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  • Sunday, July 10, 2005
  • 4:47 PM–4:47 PM

Lecture given by Mark Williams.

Brothers and sisters in Christ, fellow-citizens of the saints
of Geneva:

Thank you once again for inviting me back from the dead
to celebrate my birthday. It is indeed a pleasure and an honor to be with you. It is good to be remembered.

But what is this that I hear about this place lately? As I
was walking out the door this morning, my dear friend
and colleague, Abraham Kuyper, hinted darkly at some strange goings-on here at the campus you have named
for me. Something about the shrubbery or bushes.

Now, I have never given Abraham particularly high marks
for disambiguation (and, to be fair, he says the same thing
about me), but this was especially hard for me to understand. I have always considered your campus to be superbly landscaped; could some odd notions about the campus greenery have taken root suddenly? Are you going to pave over the central lawns, thus depriving faculty and students alike of the joys of that most reformed pastime, frisbee golf?

Or are there to be no more tulips in the spring? Although, granted, we French have never quite understood the Dutch mania for tulips, preferring instead hillsides full of vinyards, but passons.

And then I heard rumors of advertisements in the local press protesting the presence on campus of a certain type of bush. I looked among the newspaper ads for the plant nurseries but found nothing having to do with your shrub problem.

I can only conclude that some of you feel that your campus has become host to a certain invasive species of plant that, once rooted, can take four or even eight years to eradicate, but that others of you believe that these bushes should be made to feel welcome, as being part of God's world.

How ought you to deal with this?

Well, for one thing, I would not recommend the burning
bush treatment. It has been done before, and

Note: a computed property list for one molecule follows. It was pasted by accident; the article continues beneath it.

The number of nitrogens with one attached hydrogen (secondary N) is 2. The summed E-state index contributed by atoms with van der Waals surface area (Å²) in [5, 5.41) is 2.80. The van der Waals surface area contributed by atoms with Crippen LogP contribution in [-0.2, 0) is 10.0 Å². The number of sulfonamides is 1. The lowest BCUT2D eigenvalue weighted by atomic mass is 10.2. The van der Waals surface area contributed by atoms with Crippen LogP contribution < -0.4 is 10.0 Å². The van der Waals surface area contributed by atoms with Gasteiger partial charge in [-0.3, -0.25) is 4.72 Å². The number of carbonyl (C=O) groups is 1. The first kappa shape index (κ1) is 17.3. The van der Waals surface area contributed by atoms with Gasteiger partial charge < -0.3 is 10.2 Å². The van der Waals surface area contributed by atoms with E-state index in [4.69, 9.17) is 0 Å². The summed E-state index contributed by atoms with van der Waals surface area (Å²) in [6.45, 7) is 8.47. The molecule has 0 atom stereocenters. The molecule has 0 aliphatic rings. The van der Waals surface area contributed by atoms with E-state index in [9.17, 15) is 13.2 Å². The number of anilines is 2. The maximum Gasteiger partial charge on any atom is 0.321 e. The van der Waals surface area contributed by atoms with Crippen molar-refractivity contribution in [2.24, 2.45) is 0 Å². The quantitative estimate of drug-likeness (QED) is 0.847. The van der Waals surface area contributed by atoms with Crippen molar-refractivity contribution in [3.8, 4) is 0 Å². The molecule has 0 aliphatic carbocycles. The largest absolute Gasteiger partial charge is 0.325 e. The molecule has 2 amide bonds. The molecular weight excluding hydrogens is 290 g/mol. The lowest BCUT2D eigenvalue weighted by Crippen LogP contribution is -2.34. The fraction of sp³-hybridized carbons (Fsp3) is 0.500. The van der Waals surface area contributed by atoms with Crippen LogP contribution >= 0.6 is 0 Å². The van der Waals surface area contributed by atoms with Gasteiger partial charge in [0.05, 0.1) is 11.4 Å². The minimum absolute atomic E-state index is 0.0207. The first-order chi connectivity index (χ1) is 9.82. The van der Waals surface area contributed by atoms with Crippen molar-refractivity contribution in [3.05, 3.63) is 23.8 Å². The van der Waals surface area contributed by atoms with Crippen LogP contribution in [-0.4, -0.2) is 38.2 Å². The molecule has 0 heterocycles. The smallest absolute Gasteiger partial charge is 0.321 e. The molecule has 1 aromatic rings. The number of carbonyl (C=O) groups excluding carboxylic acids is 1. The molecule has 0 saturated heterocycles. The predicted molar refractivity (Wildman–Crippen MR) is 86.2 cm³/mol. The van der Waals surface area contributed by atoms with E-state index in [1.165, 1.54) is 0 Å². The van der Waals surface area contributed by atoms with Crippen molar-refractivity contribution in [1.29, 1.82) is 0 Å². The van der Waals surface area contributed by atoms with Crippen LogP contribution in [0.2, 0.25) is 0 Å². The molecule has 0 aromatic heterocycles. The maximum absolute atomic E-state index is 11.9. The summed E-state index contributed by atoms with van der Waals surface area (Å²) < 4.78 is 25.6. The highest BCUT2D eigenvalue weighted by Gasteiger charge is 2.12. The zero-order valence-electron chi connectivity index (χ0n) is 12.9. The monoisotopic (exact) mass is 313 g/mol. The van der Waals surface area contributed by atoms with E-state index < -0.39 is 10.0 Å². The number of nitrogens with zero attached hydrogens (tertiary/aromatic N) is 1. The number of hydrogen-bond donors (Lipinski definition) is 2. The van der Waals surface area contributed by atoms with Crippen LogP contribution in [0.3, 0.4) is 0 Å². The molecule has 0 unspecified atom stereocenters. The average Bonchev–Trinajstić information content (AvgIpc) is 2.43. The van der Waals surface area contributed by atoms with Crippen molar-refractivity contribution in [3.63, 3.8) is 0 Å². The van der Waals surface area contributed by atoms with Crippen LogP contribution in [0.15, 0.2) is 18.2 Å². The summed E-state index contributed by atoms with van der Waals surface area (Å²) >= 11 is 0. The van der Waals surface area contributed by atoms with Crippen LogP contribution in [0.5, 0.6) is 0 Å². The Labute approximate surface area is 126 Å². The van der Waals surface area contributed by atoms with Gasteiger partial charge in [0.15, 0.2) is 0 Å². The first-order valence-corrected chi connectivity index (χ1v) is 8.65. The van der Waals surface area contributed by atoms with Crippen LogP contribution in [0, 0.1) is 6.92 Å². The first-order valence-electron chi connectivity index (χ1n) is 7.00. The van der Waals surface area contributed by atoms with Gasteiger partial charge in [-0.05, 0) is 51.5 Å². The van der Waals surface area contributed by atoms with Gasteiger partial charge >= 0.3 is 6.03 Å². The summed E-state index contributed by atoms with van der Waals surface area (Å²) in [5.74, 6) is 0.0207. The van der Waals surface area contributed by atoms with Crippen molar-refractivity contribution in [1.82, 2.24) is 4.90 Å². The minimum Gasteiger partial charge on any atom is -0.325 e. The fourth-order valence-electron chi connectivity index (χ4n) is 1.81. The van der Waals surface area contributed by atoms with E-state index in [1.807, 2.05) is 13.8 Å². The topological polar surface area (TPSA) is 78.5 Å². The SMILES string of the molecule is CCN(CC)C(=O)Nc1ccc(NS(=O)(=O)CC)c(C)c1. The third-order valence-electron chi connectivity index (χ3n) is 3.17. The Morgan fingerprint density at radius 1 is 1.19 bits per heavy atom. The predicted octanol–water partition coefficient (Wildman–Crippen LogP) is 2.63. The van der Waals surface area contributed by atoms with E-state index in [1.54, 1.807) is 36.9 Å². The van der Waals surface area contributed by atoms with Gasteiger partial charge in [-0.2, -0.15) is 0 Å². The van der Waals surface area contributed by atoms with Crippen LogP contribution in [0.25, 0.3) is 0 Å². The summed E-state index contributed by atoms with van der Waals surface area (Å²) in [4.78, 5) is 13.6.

spectacularly. I am afraid that your physicists, chemists,
and botanists, clever though they are, are not quite up
to the business of burning bushes. Besides, you will
recall that the burning bush was not consumed but
remained in place, and you also have to go round barefooted once you have a burning bush because
the ground is holy, and the winters are just too cold
around here for that, except for the occasional kid
from Alaska or the Yukon. And I can never figure them

However, there does appear to be a solution to your
bush problem. As my friend and predecessor Augustine
said (you will have noticed that I am wearing a tee-shirt honoring him, no?), Fecerunt itaque civitates duas amores duo , or in your vulgur speech, “ And so two loves made two cities: love of self even to contempt of God made the earthly city; love of God even to contempt of self made the heavenly city.”

You know the passage well, I am sure. But what has all of this to do with shrubs? You may well ask. Shrubs and bushes are, for all their merits, part of the city of the love of self—not necessarily in contempt of God, since the burning bush story shows that God holds at least some bushes in high regard. So we esteem and love ourselves and, as Aristotle noted, a proper regard for others arises out of a proper regard for oneself. And so we plant bushes and shrubs to delight ourselves and others, as anyone who has walked through a pleasant garden—or this campus—will have long since learned. In God's scheme of things, even a noxious weed may serve a divine purpose.

So, my Calvinist friends, do not worry about the landscaping. Shrubbery, trees and flowers are things that, as Jesus taught us, God will take care of.

And now I see what can only be a birthday cake. Curious custom! But I think a corner piece is predestined for me...

July 2005
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